A huge wrong has been done to the people of Kosovo. The European countries, who allowed this to happen, have a special responsibility for repairing the damage, so far as may be possible. For two decades the Western ignored or even aggravated the plight of the Kosovars. In the seventies it seemed that the people of Kosovo were at last emerging from a semi-colonial condition but, following Tito’s death, the growing strength of the racist variant of Serbian nationalism led to a worse subjugation than before. The Western powers aided and abetted the disorderly disintegration of the old Federation which had acted as a restraint on the Serb authorities. The IMF made worse a vicious economic crisis and denied the last Yugoslav government the money to pay its soldiers. Without a squeak from the West Milosevic imposed a brutal and arbitrary regime on the so-called province. The recent conflict in Kosovo has the elements of a classic anti-colonial struggle, as in Algeria, with guerrilla attacks and military repression, with some localised massacres, but not on a big scale, up to Rambouillet. Kosovan self-determination was a more justified and urgent cause than the secessions of Slovenia, Croatia or Bosnia which were so precipitately and fatally recognised by the Western powers. The Kosovan cause should have been supported throughout the nineties in appropriate diplomatic and material ways, much as, say, Sweden, the Soviet Union and the Anti-Apartheid Movement supported the cause of the African National Congress in South Africa.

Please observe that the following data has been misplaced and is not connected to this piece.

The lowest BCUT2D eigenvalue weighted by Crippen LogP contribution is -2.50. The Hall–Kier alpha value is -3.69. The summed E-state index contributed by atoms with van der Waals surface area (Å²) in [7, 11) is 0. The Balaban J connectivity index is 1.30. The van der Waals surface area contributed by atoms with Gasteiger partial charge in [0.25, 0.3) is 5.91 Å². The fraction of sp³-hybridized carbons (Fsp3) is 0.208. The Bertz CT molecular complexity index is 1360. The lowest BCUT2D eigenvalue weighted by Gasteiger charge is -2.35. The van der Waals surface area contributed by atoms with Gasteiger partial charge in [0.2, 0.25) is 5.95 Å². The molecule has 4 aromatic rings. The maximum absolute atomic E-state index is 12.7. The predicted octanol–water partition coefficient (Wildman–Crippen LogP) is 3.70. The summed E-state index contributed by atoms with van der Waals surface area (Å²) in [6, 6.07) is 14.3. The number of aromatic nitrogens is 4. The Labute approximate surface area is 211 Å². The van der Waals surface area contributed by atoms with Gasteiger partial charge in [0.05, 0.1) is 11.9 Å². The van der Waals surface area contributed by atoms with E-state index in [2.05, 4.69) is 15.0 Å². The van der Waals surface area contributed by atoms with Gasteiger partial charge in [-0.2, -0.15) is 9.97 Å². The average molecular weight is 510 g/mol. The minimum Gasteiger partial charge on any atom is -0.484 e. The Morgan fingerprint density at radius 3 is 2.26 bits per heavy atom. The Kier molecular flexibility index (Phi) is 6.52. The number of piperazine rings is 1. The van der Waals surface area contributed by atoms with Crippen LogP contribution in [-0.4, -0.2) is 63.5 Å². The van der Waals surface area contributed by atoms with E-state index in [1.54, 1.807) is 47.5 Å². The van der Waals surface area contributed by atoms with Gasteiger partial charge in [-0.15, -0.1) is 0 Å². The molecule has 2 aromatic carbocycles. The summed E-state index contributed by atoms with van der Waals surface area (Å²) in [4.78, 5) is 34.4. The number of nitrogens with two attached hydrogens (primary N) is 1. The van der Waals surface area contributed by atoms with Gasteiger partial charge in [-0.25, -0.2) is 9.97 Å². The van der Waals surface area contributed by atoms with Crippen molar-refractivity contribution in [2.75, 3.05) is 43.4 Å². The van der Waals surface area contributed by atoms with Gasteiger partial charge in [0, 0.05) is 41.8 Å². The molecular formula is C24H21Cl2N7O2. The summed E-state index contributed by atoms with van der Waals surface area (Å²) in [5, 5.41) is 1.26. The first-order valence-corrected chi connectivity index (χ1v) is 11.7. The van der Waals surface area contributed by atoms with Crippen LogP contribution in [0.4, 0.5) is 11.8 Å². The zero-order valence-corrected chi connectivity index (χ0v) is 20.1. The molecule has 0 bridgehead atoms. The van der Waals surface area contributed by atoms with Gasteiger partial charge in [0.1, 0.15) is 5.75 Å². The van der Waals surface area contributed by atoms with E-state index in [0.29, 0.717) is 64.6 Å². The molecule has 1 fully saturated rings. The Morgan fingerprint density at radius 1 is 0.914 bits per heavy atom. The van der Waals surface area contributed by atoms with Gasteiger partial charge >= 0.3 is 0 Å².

The bombing has transformed a colonial conflict into ethnic cleansing on a large scale, a phenomenon which in the 20th century has so often required the cover of war to carry through – as the wartime fate of Armenians, Jews, Palestinians, Germans, Bosnians and, most recently, Serbs in the Krajina, demonstrates. The glib analogy that has been so often made between Hitler and Milosevic forgets that Britain and France did not declare war on Nazi Germany because of its practice of genocide; the Holocaust was the product of war not the casus belli. War was declared against Germany because it broke treaties and invaded neighbouring countries in the name of defending German minorities from persecution.
According to the classic Western theory of the just war the means should be proportionate to the ends, the decision for war should be made only after all prospects of mediation have been exhausted and as an act of legitimate authority. A war which causes massive harm to those on whose behalf it is undertaken, where a vital prospect of mediation has been shunned, which is in violation of treaties, and not put to the prior sanction of elected bodies, cannot be a just war. Those who brandish crusading causes, like Tony Blair, can be the most dangerous militarists of all. There is a world of difference between a just war and a holy war. The carnage of the First World War was held to be justified by the wrong done to Belgium. The colonial partition of Africa was undertaken in the name of suppression of the slave trade. In pursuing a justified cause we should always be alert to the ulterior motives and vested interests which might distort it, seeking, so far as may be possible, to favour approaches which stymie those interests and motives. Thus the more principled and effective abolitionists found it quite possible to support resistance to slavery and international covenants against the slave trade without endorsing wars of colonial conquest. Both the UN and the OSCE have been involved in the peaceful and/or negotiated resolution of difficult cases of national oppression, decolonisation and conflict containment in the past. The Council of Europe and European Union might aim to improve on their record. They would at least be able to do better than NATO which has not only mishandled a local crisis but managed to turn it into a threat to world peace.